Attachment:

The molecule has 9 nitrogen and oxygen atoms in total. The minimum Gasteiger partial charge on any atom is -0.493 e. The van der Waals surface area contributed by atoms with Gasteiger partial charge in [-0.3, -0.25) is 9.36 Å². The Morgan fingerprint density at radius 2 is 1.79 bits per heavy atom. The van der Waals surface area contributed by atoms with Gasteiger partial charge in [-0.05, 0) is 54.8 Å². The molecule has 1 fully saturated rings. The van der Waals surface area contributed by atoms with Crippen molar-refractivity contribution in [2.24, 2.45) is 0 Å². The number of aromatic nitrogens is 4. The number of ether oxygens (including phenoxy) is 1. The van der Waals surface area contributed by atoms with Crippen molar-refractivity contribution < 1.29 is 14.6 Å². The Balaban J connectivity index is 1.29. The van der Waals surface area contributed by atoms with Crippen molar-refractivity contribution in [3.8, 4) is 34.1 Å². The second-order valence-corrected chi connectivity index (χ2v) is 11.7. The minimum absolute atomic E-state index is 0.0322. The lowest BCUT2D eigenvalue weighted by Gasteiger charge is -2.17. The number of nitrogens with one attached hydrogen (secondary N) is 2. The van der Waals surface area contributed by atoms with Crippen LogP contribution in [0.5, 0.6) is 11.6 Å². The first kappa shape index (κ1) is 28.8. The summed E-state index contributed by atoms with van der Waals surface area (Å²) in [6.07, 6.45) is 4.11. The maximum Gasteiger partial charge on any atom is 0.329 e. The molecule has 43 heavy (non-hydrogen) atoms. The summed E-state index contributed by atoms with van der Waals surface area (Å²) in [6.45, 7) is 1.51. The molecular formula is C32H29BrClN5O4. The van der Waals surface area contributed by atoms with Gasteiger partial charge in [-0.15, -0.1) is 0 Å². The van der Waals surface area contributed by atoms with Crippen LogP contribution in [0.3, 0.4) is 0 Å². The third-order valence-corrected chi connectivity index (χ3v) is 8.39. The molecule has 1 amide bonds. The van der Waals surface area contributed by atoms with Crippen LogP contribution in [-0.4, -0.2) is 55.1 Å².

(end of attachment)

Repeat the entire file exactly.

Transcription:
The molecule has 9 nitrogen and oxygen atoms in total. The minimum Gasteiger partial charge on any atom is -0.493 e. The van der Waals surface area contributed by atoms with Gasteiger partial charge in [-0.3, -0.25) is 9.36 Å². The Morgan fingerprint density at radius 2 is 1.79 bits per heavy atom. The van der Waals surface area contributed by atoms with Gasteiger partial charge in [-0.05, 0) is 54.8 Å². The molecule has 1 fully saturated rings. The van der Waals surface area contributed by atoms with Crippen molar-refractivity contribution in [2.24, 2.45) is 0 Å². The number of aromatic nitrogens is 4. The number of ether oxygens (including phenoxy) is 1. The van der Waals surface area contributed by atoms with Crippen molar-refractivity contribution < 1.29 is 14.6 Å². The Balaban J connectivity index is 1.29. The van der Waals surface area contributed by atoms with Crippen molar-refractivity contribution in [3.8, 4) is 34.1 Å². The second-order valence-corrected chi connectivity index (χ2v) is 11.7. The minimum absolute atomic E-state index is 0.0322. The lowest BCUT2D eigenvalue weighted by Gasteiger charge is -2.17. The number of nitrogens with one attached hydrogen (secondary N) is 2. The van der Waals surface area contributed by atoms with Crippen LogP contribution in [0.5, 0.6) is 11.6 Å². The first kappa shape index (κ1) is 28.8. The summed E-state index contributed by atoms with van der Waals surface area (Å²) in [6.07, 6.45) is 4.11. The maximum Gasteiger partial charge on any atom is 0.329 e. The molecule has 43 heavy (non-hydrogen) atoms. The summed E-state index contributed by atoms with van der Waals surface area (Å²) in [6.45, 7) is 1.51. The molecular formula is C32H29BrClN5O4. The van der Waals surface area contributed by atoms with Gasteiger partial charge in [-0.15, -0.1) is 0 Å². The van der Waals surface area contributed by atoms with Crippen LogP contribution in [0.3, 0.4) is 0 Å². The third-order valence-corrected chi connectivity index (χ3v) is 8.39. The molecule has 1 amide bonds. The van der Waals surface area contributed by atoms with Crippen LogP contribution in [-0.4, -0.2) is 55.1 Å².